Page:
Last update - 04:02 27/08/2003
Waqf official not banned from Temple Mount after arrest
By Moshe Reinfeld and Gideon Alon, Haaretz Correspondents and Agencies
Jerusalem Magistrate Judge Haim Li-Ran Tuesday turned down a police request to ban Waqf official Mustafa Abu Zahara from the Temple Mount plaza for the coming two months after he participated in a protest prayer at the site.
Police arrested him Tuesday, charging that he blocked Jews from entering the mount area through the Mograbi Gate. His attorney argued that Abu Zahara, a Jordanian appointee to the Waqf council, has been going to the mount every day since the 1990s, and, said the attorney, the police had no evidence proving that there were disturbances at Mograbi Gate, as they claimed. The lawyer did admit that Abu Zahara did take part in a protest prayer at Mograbi Gate, but he said there was no violence and his arrest violated his freedom of expression. Police said 50 others took part in the protest.
Although the judge refused to order the man kept away from the Temple Mount, Abu Zahara was required to sign a bond guaranteeing he would not incite worshipers. But shortly after Abu Zahara was released, his lawyer, Mohammed Dahla, showed up in the judge's office to report the police had detained his client again and were trying to pressure him into staying away from the Temple Mount. The judge canceled the bond and ordered the man brought to the courthouse, where he was released.
The protest prayers went against the government's decision to allow non-Muslims to visit the Temple Mount, a move sought by Old City merchants eager for tourism as well as Waqf officials, who want the entrance fee from tourists. But officially, the Palestinian Authority is against the new Israeli policy. Palestinian Prime Minister Mahmoud Abbas condemned Israel's decision to allow Jews to enter the compound at such a critical period in the Israeli-Palestinian conflict.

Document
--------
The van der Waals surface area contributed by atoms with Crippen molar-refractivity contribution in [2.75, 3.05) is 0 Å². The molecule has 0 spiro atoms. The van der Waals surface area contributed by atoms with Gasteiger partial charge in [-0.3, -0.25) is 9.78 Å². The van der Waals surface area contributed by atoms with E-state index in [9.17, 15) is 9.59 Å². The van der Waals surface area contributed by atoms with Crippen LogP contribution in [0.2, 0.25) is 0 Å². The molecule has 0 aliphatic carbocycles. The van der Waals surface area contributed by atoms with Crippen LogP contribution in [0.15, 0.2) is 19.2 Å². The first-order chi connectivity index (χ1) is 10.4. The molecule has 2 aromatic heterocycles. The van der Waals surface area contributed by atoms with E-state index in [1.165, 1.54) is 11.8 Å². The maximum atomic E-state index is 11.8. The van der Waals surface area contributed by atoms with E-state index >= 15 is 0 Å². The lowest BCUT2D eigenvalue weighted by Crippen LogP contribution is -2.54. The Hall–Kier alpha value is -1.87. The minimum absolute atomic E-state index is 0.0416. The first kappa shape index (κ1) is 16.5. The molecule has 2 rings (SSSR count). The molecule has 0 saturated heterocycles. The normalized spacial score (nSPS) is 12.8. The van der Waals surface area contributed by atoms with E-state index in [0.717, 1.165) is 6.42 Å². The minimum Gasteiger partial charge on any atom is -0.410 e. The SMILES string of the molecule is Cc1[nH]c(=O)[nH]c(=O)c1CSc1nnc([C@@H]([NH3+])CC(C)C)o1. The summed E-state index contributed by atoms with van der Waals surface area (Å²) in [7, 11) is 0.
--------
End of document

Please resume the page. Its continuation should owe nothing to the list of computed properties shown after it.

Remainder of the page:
"This (inflammatory) Israeli policy is a recipe for friction and violence," Abbas said in a statement Tuesday. "We all know the consequences of such action from previous incidents in 2000," he added, referring to then-opposition MK Ariel Sharon's visit to the site. On Monday, about 20 Muslims gathered on the inside of Mograbi Gate, the old wooden door to the side of the Western Wall which is used by non-Muslim visitors. Police escorting 200 visitors through the gate argued briefly with the Muslims. No one was injured and the tour continued. In addition to Abu Zahara, another Waqf official was arrested and released on bond yesterday.
"A group of worshipers demonstrated peacefully against the Israeli decision to allow Jews to enter," said Adnan Husseini, the Waqf director. "The (Muslim) worshipers only prayed near the entrance of Mograbi Gate when Israeli police interfered and clashed with them."
Police said that as part of the arrangement for reopening the shrine, non-Muslim visitors were not allowed to pray there. Police spokesman Gil Kleiman said he did not know of visitors having prayed at the shrine, but said nothing can be done to stop someone from whispering prayers under his breath.
Likud MK Gilad Erdan and National Union MK Eliezer Cohen visited the Temple Mount Tuesday. Erdan said that "it is important for MKs to visit the site to win back Israeli sovereignty over it." He said he was under the impression that the "Waqf officials are looking for clashes."